Insolvency Oracle

Developments in UK insolvency by Michelle Butler

Changes to Charge Registration and Receivership Forms – 6 April 2013

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The Companies Act 2006 (Amendment of Part 25) Regulations 2013 are set to come into force on 6 April 2013 (subject to Parliamentary approval). The most direct impact for IPs is the introduction of new forms for receivership appointments. I set out below these, and other, changes to the regime for registering charges.


BIS’ press release on the Regulations is at:, although I found this document, BIS’ explanatory notes, more useful:
Companies House’s press release is at:
The Regulations themselves can be found at:


The new forms for receiverships are:

• RM01 – Notice of appointment of administrative receiver, receiver or manager (replaces form LQ01)
• RM02 – Notice of ceasing to act as administrative receiver, receiver or manager (replaces for LQ02)

Unfortunately, these forms will only be available from the Companies House website from 6 April 2013 (thanks, guys!). They will apply to all appointments and ceasings to act (except for Scottish cases, the filing for which remains unchanged) occurring after 6 April 2013, i.e. regardless of the date of the charge to which the appointment relates. Ceasings to act will need to provide either more information on the charge relating to the appointment or the Unique Reference Code (explained further below). There are also new forms for registering new charges, satisfactions and releases, which should all be used after 6 April 2013. 08/04/13 EDIT: for new forms, go to

There will be a UK-wide regime for registration, so there will no longer be separate filing requirements for charges created over Scotland-registered companies. There is one exception: alterations to Scottish floating charges via Form 466 (S859O(4)) – there will be some changes to S466 of the Companies Act 1985, but it seems that they only affect the information required.

Consequences of Non-Registration

The criminal offence for failing to register a charge has been removed and there will no longer be a requirement for companies (except for overseas companies, which are governed by different legislation) to keep registers of their charges, although they need to keep copies of the full instruments available for inspection (S859P and Q).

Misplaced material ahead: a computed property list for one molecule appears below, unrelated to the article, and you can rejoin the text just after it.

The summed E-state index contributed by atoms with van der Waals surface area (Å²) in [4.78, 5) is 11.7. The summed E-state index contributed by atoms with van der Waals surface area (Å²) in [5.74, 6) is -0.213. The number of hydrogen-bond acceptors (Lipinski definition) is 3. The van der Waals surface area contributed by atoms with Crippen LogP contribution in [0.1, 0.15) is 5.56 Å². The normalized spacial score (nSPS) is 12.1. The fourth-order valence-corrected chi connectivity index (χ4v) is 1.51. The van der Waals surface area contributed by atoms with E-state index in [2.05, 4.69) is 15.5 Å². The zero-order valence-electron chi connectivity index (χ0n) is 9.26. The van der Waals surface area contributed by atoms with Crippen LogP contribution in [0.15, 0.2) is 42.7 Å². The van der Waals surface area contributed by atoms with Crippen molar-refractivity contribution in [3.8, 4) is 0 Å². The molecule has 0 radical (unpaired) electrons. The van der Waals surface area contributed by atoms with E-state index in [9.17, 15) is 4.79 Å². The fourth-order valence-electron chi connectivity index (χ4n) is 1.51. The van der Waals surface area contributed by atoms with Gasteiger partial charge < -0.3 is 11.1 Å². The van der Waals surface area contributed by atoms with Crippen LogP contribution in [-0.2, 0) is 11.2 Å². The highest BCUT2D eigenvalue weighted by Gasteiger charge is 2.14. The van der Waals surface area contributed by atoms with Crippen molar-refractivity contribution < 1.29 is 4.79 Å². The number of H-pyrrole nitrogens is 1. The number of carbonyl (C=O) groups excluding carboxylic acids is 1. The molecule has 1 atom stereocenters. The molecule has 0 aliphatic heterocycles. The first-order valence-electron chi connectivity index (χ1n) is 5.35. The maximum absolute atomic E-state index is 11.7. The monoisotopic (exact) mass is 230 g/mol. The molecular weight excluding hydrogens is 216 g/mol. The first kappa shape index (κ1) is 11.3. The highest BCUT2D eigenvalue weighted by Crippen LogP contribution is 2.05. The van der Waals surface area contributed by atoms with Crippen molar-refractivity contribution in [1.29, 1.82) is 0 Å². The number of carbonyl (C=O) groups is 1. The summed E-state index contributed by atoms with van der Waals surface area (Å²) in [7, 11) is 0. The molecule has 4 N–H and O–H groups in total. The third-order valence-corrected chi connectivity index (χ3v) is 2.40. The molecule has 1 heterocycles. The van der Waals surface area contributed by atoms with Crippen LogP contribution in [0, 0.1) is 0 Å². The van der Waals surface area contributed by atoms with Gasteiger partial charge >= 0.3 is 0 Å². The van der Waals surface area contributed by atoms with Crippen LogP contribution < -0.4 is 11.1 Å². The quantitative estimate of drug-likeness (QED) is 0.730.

Companies House’s press release states that the 21-day limit for filing the particulars of a property acquired which is subject to a charge has been removed. However, the removal of this mandatory requirement seems unlikely to have much practical effect in the world of insolvency, because, if a charge is not delivered for filing in the period of 21 days from creation (excepting where the period is extended by court application), it is void against liquidators and administrators (S859H).

Registering New Charges

A certified copy of the instrument will need to be sent to the registrar, so in future this copy instrument will be available for viewing from Companies House. Certain sensitive information, e.g. personal information, bank account numbers, can be omitted (S859G). Instruments need to be accompanied by particulars (S859D) and one advantage of the fuller particulars is that they will enable a Companies House searcher to identify whether any other UK register, e.g. the Land Register, also holds information on the charge. Companies House is also introducing Unique Reference Codes to identify each charge and these URCs (allocated by the Registrar when a new charge is registered) should be used on all forms (including the receivership forms) relating to post-6 April 2013 registered charges.

Finally, a significant change introduced by the Regulations is that, instead of listing all charges that are covered by the registration regime, they include a list of exceptions – at S859A(6) – and thus the Regulations are assumed to apply to all other charges.

Author: insolvencyoracle

In working life, I am a partner of the Compliance Alliance, providing compliance services to insolvency practitioners in the UK. I started blogging as Insolvency Oracle in 2012 after leaving the IPA and on realising that I was now free to express my personal opinions in public.

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